Malala Yousufzai and Emmit Till
In reading the comments sections of the various news articles regarding the Taliban’s attempted assassination of Malala Yousufzai, a constant theme from commentors has been the accusation that the Islamic world culturally is a thousand years or more behind the West. How quickly we as Americans forget our history, in the case of Pakistan in particular I would put the number closer to 50 years. With the outraged response from from Pakistanis at the attack on Malala, I can’t help but to think that this is Pakistan’s equivalent of the American Civil Rights reaction to the murder of Emmit Till. The analogy is not perfect but the end effect might be the same which could spell bad news for the Pakistani Taliban.
When Emmit Till was murdered in Mississippi in 1955 for allegedly flirting with a white woman, he wasn’t trying to bring attention to racial injustice in the South. He was, though, choosing to ignore long established customs that were adhered to at the time because breaching these customs in that time and place was incredibly dangerous if not suicidal. In speaking out against the Pakistani Taliban, Malala Yousufzai was doing the exact same thing and both of these situations resulted in murderous violence. In both cases the victims of this reactionary violence were 14 years old which helped sway public opinion against their attackers. It is important to note that for black Americans in the Jim Crow South violence and murder was an all too regular occurrence, just as violence and injustice is against women in the Pakistani tribal region today. Had these crimes occurred against adult victims public responses within the regions would have been muted, if noted at all. The age of the victims in these cases seems to have been the cultural tipping point.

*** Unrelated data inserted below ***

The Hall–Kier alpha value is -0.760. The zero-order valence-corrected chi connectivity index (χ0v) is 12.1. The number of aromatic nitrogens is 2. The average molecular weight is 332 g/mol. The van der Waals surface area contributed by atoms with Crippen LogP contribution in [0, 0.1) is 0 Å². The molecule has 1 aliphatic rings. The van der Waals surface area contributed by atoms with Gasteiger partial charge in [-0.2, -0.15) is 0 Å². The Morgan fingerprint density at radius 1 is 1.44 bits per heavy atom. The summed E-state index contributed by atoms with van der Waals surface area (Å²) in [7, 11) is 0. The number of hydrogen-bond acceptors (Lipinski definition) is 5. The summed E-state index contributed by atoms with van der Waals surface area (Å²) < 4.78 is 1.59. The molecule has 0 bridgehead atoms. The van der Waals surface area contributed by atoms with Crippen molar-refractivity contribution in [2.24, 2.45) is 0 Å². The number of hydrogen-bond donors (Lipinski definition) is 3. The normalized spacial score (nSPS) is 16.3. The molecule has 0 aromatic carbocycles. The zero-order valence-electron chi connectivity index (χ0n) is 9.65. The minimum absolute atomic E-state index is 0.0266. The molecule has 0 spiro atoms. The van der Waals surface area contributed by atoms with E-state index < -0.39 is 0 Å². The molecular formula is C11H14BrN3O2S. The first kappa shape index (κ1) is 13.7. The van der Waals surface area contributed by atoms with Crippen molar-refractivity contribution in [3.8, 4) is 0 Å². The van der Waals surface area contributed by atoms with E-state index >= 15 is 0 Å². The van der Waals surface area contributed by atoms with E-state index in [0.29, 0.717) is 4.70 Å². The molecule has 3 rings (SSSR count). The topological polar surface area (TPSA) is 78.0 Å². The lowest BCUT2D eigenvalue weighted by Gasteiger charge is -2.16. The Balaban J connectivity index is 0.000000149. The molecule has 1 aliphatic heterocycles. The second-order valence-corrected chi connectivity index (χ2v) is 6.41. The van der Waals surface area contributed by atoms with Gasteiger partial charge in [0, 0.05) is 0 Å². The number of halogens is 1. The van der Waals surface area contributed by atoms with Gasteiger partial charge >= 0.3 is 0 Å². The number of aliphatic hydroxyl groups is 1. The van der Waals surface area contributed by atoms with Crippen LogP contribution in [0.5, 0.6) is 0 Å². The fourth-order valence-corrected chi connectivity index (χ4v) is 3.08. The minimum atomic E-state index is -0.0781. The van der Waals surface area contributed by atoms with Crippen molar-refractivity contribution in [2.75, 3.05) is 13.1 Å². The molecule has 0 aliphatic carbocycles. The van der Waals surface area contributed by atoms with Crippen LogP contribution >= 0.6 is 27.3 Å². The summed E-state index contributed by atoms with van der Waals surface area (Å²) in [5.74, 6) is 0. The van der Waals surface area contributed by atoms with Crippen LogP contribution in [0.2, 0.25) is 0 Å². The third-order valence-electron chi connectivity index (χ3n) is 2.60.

The most important similarity, and the basis for my saying that Pakistani culture is only 50 years behind the west rather than 1,000 years, is that the crime against Malala has provoked and unprecedented response in Pakistan condemning the Taliban. As was the case in the American Civil Rights movement, once the first voices began to raise up against racism in the South, the masses of Southerners who had hitherto kept silent in the face of injustice out of fear of reprisal finally gained the courage to speak out. Once this process began no amount of racial terror was able to stem the demand for racial justice and the days of Jim Crow were numbered. What I’m reading today may be the cultural equivalent in Pakistan. Public opinion has turned against the oppressors and, what begins now as public support for Malala Yousufzai may turn into a watershed moment, one where the majority’s previously silent disapproval of the Taliban becomes a demand for justice and a deathknell for misogynist terror.